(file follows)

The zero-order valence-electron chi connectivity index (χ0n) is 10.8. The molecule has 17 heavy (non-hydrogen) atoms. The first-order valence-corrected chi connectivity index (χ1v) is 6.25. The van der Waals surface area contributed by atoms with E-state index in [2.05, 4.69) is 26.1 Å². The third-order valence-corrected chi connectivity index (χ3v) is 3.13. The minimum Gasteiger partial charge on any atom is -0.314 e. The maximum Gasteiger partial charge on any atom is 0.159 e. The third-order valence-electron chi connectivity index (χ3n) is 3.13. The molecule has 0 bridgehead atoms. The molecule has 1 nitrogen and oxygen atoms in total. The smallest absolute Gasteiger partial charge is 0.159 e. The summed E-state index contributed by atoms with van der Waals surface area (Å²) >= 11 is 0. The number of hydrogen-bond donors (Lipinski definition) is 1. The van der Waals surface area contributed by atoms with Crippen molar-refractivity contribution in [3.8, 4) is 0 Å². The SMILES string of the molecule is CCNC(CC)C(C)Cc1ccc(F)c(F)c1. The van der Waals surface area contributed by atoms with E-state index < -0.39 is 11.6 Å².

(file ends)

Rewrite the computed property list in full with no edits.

The zero-order valence-electron chi connectivity index (χ0n) is 10.8. The molecule has 17 heavy (non-hydrogen) atoms. The first-order valence-corrected chi connectivity index (χ1v) is 6.25. The van der Waals surface area contributed by atoms with E-state index in [2.05, 4.69) is 26.1 Å². The third-order valence-corrected chi connectivity index (χ3v) is 3.13. The minimum Gasteiger partial charge on any atom is -0.314 e. The maximum Gasteiger partial charge on any atom is 0.159 e. The third-order valence-electron chi connectivity index (χ3n) is 3.13. The molecule has 0 bridgehead atoms. The molecule has 1 nitrogen and oxygen atoms in total. The smallest absolute Gasteiger partial charge is 0.159 e. The summed E-state index contributed by atoms with van der Waals surface area (Å²) >= 11 is 0. The number of hydrogen-bond donors (Lipinski definition) is 1. The van der Waals surface area contributed by atoms with Crippen molar-refractivity contribution in [3.8, 4) is 0 Å². The SMILES string of the molecule is CCNC(CC)C(C)Cc1ccc(F)c(F)c1. The van der Waals surface area contributed by atoms with E-state index < -0.39 is 11.6 Å².